With recent accounting reporting policy changes and a more theoretical understanding of the value of a business enterprise, among bankers, accountants, appraisers and the general public, more appraisers are being asked to provide appraisals addressing the “Market Value of the Going Concern” (MVGC). This is sometimes more specifically referenced as “Market Value of the Total Assets of the Business”.
The scope of the MVGC exceeds merely the value of real estate. Historically, real estate has been the most common collateral used by lenders. That said, many loan officers prefer the MVGC appraisal because it generates a higher value from which to collateralize a loan, therefore permitting a larger loan to the borrower. There is a time and place for the MVGC vs. Fee Simple Market Value of just the real estate. This is determined by what specific assets are typically used, leased and or sold with a property. There is additional risk assumed when loans are made on Going Concern Properties.
Properties such a restaurants, lodging and healthcare facilities are typically evaluated as Going Concerns. Generally these properties receive revenue streams based on the price of meals or the price of renting a room on a nightly basis. These revenue streams are typically dependant upon other support property in addition to the real estate, such as FF&E, inventories, supplies, franchise contracts, etc. When values are computed based upon these income streams, the resulting property values include not only the real estate, but also that of the personal and intangible property.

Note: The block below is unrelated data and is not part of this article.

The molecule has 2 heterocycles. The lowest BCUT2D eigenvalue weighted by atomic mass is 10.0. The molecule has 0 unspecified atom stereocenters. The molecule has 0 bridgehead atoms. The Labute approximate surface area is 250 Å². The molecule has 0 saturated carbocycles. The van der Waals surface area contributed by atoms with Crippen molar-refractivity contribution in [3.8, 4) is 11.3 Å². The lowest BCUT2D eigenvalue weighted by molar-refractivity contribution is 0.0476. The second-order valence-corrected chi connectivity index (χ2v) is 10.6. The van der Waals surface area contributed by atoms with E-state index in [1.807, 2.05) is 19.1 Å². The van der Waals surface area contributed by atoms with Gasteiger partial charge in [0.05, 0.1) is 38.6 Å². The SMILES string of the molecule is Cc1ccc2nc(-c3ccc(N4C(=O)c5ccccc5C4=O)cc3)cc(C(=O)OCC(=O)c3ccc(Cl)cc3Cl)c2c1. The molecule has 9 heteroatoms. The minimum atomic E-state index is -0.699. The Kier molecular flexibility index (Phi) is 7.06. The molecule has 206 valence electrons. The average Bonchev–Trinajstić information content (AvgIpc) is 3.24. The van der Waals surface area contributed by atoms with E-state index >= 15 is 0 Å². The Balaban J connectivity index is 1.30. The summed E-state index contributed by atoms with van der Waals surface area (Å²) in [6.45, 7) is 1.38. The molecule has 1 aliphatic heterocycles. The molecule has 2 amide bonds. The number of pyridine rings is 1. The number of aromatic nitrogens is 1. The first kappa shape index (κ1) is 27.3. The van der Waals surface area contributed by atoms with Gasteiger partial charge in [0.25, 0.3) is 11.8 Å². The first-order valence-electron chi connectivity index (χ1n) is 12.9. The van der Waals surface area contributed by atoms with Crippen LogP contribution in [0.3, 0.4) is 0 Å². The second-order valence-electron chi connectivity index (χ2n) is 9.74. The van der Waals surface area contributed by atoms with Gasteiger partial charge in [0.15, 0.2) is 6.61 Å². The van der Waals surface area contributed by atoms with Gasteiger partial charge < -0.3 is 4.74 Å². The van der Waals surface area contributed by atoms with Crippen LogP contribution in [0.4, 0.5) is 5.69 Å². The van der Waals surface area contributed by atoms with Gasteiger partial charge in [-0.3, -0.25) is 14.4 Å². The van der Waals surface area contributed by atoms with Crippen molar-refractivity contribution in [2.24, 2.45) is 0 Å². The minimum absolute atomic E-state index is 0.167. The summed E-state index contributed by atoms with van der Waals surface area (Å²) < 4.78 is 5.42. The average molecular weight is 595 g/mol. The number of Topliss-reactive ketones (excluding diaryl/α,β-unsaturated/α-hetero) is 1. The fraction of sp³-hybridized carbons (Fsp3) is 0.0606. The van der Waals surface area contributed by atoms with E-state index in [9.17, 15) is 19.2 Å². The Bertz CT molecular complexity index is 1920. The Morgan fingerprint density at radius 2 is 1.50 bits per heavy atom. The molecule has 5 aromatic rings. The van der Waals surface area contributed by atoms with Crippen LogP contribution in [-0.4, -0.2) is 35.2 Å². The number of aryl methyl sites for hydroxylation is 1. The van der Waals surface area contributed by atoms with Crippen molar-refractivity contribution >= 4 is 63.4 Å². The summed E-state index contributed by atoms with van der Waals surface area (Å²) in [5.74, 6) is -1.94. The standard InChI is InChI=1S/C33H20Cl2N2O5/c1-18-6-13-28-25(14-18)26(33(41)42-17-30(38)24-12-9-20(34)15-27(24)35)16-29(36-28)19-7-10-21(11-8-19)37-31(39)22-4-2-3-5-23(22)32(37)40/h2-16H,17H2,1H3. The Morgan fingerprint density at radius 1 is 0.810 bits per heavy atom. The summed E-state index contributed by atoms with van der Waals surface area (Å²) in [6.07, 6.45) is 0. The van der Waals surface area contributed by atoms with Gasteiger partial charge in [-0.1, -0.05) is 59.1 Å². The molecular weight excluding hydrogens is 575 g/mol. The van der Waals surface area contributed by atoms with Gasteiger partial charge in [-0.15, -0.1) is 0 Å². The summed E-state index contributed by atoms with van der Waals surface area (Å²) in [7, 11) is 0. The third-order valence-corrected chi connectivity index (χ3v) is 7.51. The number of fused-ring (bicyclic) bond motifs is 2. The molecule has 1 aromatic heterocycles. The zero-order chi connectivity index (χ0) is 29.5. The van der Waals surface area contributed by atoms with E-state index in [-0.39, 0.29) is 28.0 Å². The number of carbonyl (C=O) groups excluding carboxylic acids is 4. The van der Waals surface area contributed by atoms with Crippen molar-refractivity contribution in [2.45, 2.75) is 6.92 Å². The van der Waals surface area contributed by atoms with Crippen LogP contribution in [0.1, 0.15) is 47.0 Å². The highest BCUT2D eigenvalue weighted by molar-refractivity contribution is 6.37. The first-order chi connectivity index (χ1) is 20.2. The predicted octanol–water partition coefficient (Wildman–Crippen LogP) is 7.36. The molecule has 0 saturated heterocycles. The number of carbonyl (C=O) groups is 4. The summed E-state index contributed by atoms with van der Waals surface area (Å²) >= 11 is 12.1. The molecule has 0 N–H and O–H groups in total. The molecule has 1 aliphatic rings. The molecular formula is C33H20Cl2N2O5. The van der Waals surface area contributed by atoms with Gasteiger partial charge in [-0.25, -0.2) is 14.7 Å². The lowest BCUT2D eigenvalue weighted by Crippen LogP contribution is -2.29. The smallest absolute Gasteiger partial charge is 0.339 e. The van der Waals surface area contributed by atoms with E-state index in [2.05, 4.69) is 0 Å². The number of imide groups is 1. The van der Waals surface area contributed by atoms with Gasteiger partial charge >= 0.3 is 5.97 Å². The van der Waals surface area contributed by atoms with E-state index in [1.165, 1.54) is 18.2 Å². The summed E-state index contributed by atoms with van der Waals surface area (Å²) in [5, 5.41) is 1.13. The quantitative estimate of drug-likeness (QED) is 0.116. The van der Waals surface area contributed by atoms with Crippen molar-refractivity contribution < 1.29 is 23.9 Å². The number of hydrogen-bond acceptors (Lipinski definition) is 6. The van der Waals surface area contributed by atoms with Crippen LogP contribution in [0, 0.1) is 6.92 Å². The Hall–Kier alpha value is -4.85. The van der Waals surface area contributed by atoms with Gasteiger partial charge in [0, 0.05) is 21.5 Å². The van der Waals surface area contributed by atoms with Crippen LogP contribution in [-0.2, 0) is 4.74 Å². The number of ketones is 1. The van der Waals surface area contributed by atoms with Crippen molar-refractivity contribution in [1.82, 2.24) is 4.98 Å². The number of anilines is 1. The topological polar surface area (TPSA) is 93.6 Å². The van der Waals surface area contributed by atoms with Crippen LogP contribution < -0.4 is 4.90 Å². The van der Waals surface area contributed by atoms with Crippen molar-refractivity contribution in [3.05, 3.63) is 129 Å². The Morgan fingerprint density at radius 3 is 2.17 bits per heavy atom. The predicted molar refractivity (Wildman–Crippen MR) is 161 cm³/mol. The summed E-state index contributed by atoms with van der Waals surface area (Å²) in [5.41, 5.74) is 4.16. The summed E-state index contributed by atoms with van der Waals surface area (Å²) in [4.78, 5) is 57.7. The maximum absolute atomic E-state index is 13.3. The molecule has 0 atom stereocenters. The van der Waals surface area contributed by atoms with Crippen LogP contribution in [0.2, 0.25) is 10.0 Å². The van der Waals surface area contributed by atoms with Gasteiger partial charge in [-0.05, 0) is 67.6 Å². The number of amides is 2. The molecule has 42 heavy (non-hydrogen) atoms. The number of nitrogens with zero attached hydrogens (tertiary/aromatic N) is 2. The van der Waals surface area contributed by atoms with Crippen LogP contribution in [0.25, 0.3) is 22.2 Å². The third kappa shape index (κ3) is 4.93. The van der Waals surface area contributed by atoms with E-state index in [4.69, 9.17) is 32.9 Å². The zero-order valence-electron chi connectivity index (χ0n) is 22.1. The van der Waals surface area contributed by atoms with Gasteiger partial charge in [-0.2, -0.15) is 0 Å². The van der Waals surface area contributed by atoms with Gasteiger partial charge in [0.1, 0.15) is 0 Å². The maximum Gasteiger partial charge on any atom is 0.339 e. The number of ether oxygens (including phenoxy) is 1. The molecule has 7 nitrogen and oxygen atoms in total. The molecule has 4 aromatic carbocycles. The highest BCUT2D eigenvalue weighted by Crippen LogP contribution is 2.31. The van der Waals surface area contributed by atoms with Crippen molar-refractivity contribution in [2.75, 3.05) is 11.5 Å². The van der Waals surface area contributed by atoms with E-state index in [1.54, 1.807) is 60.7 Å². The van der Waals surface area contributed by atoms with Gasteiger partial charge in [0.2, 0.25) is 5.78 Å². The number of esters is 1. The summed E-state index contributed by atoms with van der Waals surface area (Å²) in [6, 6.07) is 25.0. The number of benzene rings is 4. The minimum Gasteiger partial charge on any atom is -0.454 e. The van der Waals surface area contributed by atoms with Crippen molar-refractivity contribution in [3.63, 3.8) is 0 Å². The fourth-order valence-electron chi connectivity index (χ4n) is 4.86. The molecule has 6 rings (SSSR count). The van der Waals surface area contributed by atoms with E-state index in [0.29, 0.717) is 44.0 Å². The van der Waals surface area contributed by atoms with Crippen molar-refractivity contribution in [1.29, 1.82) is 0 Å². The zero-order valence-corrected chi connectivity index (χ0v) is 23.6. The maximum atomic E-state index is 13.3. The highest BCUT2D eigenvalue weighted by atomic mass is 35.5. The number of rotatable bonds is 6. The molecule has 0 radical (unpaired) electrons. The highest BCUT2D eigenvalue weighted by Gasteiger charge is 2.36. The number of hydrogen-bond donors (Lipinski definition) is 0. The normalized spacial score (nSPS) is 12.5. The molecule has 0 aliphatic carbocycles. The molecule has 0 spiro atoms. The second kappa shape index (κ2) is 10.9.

Most commercial shopping centers and apartment complexes are not appraised as Going Concerns. They are leased and sold without the additional requirement of providing furnishings, equipment, etc. Lease payments typically represent only the rights to the real property, and no other. With other properties where intangible and personal property rights are to be pledged as collateral, they can add substantially to the overall value of a property. An appraisal reflecting the MVGC is typical, if such rights are to be considered as collateral.
It should be noted that a MVGC is valid only so long as the subject property is actually a Going Concern. When a business such as a hotel or restaurant is shuttered, most, if not all, intangible business value it previously had, goes away. When a property “goes dark”, this not only erases intangible value, but it often can negatively affect the value of the real estate or other personal property used by the business. Therefore, those depending upon the value of the Going Concern to support a loan as collateral, should do so with caution.
Given the above, it makes sense that a lender would order an appraisal that addresses the specific value of a property, which matches the collateral to be assumed. For example, if a lender is lending on a hotel and taking only the real estate as collateral, the appraisal should only address the value of the real estate. If a lien is to be taken on the real estate, all FF&E, all inventory and the franchise, a MVGC should be sought.